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Adverbs are regularly formed from Adjectives as follows:

a. From adjectives of the first and second declensions by changing the characteristic vowel of the stem to -é: as, cáré, dearly, from cárus, dear (stem cáro-); amícé, like a friend, from amícus, friendly (stem amíco-).

NOTE: The ending is a relic of an old ablative in -éd (cf. § 43. N. 1).

b. From adjectives of the third declension by adding -ter to the stem. Stems in nt- (nom. -ns) lose the t-. All others are treated as i-stems: -

NOTE: This suffix is perhaps the same as -ter in the Greek - o and in uter, alter. If so, these adverbs are in origin either neuter accusatives (cf. d) or masculine nominatives.

c. Some adjectives of the first and second declensions have adverbs of both forms ( and -ter). Thus dúrus, hard, has both dúré and dúriter; miser, wretched, has both miseré and miseriter.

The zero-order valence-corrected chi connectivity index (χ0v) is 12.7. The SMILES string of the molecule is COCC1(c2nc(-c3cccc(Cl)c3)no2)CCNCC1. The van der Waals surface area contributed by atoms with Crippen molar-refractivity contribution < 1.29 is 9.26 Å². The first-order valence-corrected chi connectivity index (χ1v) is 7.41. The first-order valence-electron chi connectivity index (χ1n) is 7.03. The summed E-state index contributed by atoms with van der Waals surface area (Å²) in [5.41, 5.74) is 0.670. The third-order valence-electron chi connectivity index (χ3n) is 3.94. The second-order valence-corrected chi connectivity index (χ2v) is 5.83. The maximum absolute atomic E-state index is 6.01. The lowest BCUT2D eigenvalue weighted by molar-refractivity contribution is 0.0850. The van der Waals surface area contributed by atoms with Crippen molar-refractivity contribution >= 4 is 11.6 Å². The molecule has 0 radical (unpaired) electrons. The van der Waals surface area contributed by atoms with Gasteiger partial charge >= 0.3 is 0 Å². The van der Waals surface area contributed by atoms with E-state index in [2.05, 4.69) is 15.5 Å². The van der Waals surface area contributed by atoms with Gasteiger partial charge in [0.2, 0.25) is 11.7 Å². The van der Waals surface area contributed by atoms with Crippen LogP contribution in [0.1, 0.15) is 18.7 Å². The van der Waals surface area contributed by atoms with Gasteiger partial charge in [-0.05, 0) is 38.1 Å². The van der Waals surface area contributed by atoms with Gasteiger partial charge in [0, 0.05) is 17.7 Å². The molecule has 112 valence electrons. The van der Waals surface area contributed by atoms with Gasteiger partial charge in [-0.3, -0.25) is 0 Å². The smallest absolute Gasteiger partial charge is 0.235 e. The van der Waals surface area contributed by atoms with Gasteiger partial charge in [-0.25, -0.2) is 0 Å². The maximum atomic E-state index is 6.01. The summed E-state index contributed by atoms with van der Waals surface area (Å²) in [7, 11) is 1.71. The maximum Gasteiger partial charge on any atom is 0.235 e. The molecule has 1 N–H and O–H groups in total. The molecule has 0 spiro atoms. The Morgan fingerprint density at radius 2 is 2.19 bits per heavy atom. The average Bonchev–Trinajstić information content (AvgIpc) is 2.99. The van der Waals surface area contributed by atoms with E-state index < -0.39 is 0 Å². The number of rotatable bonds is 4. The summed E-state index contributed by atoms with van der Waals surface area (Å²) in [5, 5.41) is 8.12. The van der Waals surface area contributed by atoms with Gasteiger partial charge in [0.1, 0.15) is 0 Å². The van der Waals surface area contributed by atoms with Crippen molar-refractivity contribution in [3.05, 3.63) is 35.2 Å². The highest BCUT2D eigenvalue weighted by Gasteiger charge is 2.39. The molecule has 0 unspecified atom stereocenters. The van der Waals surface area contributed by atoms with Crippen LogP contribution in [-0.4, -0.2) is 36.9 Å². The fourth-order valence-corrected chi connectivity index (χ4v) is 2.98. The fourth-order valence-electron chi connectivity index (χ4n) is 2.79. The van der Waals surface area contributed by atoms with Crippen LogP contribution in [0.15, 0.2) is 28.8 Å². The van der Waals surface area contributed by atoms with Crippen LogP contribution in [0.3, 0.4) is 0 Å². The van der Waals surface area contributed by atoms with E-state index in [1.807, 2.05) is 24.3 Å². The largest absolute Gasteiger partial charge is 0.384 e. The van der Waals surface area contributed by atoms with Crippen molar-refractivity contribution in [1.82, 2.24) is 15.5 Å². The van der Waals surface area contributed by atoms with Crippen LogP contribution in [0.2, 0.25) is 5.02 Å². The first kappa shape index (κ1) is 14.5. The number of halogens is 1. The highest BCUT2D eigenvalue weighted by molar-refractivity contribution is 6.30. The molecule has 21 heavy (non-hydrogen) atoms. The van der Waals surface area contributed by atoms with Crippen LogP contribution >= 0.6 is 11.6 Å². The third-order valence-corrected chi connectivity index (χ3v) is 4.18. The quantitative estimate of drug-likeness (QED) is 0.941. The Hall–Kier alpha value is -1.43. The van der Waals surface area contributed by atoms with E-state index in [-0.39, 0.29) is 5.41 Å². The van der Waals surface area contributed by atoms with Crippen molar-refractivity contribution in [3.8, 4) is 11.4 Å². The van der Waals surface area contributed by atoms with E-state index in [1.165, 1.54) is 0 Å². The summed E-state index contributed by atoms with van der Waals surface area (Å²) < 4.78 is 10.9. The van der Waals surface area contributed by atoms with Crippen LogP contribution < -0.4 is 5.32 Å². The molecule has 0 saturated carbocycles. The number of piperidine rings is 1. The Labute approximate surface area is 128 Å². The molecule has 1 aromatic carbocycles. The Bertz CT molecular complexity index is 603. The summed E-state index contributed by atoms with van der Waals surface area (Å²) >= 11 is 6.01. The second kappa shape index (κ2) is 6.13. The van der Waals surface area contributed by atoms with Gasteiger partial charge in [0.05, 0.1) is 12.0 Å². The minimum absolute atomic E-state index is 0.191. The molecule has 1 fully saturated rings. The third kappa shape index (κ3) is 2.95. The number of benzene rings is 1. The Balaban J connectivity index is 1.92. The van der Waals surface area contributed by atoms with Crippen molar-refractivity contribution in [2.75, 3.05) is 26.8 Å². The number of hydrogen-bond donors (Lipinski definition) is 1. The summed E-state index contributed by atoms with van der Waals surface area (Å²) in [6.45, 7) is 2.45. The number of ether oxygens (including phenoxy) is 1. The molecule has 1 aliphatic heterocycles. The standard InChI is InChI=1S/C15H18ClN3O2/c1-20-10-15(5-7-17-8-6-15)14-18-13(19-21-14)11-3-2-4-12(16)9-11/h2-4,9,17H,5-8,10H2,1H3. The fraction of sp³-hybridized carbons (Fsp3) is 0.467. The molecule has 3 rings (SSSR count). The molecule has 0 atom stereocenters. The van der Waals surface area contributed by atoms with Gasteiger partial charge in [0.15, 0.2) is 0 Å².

d. The neuter accusative of adjectives and pronouns is often used as an adverb: as, multum, much; facile, easily; quid, why.

This is the origin of the ending -ius in the comparative degree of adverbs (§ 218): as, ácrius, more keenly (positive ácriter); facilius, more easily (positive facile).

NOTE: These adverbs are strictly cognate accusatives (§ 390).

e. The ablative singular neuter or (less commonly) feminine of adjectives, pronouns, and nouns may be used adverbially: as, falsó, falsely; cito, quickly (with shortened o); réctá (viá), straight (straightway); crébró, frequently; volgó, commonly; forte, by chance; sponte, of one's own accord.

NOTE: Some adverbs are derived from adjectives not in use: as, abundé, plentifully (as if from abundus; cf. abundó, abound); saepe, often (as if from saepis, dense, close-packed; cf. saepés, hedge, and saepió, hedge in).